Michal Kosinski – the Stanford University professor who went viral last week for research suggesting that artificial intelligence (AI) can detect whether people are gay or straight based on photos – said sexual orientation was just one of many characteristics that algorithms would be able to predict through facial recognition. Kosinski, an assistant professor of organizational behavior, said he was studying links between facial features and political preferences, with preliminary results showing that AI is effective at guessing people's ideologies based on their faces. That means political leanings are possibly linked to genetics or developmental factors, which could result in detectable facial differences. Facial recognition may also be used to make inferences about IQ, said Kosinski, suggesting a future in which schools could use the results of facial scans when considering prospective students.
These days, it’s tough to avoid newspaper headlines warning that artificial intelligence is coming for your job. The problem is that, often, the only thing these oversimplifications get right is that there is in fact an important connection between automation and work. What’s surprising is how many examples there are of AI acting as the catalyst for new hiring, higher wages, and happier employees. But of course AI success stories aren’t as exciting as the “job-stealing robots” narrative. The reality is that the impact of AI on the workforce is complex, nuanced, and still very much in transition.
From improved key performance indicators like customer conversion to better results in user-behavior-based metrics such as engagement rates, both chatbots and AI bots provide a foundation for sustainable business growth through improved user experiences, scalability, and low overhead, high return efficiency. Regardless of whether a business uses focalized chatbot technology or more advanced AI bots, businesses can advance the user experience with bots while managing expenses. Regarding specific metric growth, chatbots and AI bots help users to achieve desired actions, meaning a lift in conversion, one of the most vital metrics to master. Bots in customer service retain customers through shortened wait times and available user assistance to get customers through the sales process and other actions easily.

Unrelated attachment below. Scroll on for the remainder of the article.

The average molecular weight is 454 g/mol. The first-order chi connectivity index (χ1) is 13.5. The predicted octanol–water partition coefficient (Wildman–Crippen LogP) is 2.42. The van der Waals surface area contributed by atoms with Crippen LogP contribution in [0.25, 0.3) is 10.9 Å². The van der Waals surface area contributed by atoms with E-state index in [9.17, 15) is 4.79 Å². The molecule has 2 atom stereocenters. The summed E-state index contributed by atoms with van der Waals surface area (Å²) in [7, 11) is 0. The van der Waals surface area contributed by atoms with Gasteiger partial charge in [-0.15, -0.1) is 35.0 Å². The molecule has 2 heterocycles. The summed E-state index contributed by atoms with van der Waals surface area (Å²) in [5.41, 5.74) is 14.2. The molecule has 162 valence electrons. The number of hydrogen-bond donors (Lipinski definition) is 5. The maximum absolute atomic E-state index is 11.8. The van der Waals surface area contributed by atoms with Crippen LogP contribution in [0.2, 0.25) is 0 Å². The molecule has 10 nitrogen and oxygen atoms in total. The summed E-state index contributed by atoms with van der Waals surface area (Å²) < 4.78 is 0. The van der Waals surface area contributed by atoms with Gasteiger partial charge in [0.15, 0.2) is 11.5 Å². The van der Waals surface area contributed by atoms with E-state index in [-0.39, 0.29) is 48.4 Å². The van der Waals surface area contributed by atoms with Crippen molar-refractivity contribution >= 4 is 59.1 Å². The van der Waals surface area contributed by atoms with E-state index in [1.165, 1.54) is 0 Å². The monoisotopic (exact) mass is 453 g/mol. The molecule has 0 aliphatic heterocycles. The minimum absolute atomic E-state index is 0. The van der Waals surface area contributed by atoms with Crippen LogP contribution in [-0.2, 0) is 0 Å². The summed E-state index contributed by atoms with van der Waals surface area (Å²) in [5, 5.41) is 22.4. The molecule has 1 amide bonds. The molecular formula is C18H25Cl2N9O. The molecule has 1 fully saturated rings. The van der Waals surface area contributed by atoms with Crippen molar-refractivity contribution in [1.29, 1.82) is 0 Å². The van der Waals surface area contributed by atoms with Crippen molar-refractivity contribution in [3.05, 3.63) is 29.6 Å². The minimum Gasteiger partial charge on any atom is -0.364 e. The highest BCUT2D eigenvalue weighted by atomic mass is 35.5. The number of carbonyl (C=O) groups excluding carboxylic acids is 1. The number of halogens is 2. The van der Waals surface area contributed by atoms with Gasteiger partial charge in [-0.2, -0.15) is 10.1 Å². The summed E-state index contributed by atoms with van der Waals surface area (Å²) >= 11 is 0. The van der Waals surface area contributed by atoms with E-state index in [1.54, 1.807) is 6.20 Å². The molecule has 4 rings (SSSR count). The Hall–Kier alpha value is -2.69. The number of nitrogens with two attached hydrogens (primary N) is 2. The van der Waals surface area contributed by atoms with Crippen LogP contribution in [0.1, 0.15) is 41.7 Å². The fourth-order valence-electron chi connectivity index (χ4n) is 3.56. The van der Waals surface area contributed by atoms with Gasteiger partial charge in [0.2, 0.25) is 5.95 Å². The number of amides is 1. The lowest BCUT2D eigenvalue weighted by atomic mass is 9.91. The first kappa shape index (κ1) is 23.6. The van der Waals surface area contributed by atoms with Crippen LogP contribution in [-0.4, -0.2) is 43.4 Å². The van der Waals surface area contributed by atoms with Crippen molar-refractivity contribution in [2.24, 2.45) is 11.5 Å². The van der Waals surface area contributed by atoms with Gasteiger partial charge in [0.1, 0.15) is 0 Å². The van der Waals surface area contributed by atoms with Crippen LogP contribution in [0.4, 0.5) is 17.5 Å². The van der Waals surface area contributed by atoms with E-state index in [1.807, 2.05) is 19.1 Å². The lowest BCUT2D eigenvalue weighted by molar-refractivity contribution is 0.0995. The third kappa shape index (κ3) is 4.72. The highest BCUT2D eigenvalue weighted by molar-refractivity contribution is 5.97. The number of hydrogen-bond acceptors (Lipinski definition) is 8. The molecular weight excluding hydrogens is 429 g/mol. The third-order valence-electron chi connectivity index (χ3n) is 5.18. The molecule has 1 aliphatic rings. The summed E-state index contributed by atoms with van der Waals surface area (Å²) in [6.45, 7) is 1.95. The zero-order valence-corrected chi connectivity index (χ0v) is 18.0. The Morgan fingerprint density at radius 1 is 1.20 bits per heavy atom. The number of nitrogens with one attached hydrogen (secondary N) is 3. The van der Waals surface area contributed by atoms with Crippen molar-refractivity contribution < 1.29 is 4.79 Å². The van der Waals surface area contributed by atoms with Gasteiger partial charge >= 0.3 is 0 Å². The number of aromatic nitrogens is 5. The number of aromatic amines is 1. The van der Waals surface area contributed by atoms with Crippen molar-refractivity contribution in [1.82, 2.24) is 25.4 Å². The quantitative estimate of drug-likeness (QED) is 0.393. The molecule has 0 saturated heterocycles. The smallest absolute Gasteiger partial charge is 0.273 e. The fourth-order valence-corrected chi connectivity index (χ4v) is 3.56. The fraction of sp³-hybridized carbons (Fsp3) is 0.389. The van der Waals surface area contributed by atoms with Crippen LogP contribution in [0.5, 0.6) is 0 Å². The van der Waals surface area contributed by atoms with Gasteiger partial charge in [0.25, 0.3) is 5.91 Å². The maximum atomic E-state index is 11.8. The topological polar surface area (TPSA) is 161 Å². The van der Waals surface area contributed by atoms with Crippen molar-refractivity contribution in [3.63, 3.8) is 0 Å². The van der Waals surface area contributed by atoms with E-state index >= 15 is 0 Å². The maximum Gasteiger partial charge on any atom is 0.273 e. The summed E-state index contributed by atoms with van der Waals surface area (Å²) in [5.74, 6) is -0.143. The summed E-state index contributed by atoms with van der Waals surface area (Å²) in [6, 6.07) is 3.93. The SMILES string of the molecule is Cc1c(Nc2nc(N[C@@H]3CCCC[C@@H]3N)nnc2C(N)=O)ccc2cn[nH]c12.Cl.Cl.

During training, a neural net continually readjusts thousands of internal parameters until it can reliably perform some task, such as identifying objects in digital images or translating text from one language to another. But, at the 2017 Conference on Empirical Methods on Natural Language Processing starting this week, researchers from MIT's Computer Science and Artificial Intelligence Laboratory are presenting a new general-purpose technique for making sense of neural networks that are trained to perform natural-language-processing tasks, in which computers attempt to interpret freeform texts written in ordinary, or "natural," language (as opposed to a structured language, such as a database-query language). The technique is analogous to one that has been used to analyze neural networks trained to perform computer vision tasks, such as object recognition. Somewhat ironically, to generate test sentences to feed to black-box neural nets, Jaakkola and David Alvarez-Melis, an MIT graduate student in electrical engineering and computer science and first author on the new paper, use a black-box neural net.
A new $240 million center at MIT may help advance the field of artificial intelligence by developing novel devices and materials to power the latest machine-learning algorithms. The project, announced by IBM and MIT today, will research new approaches in deep learning, a technique in AI that has led to big advances in areas such as machine vision and voice recognition. But it will also explore completely new computing devices, materials, and physical phenomena, including efforts to harness quantum computers--exotic but potentially very powerful new machines--to make AI even more capable. And it will study the economic impact of artificial intelligence and automation, a hugely significant issue for society.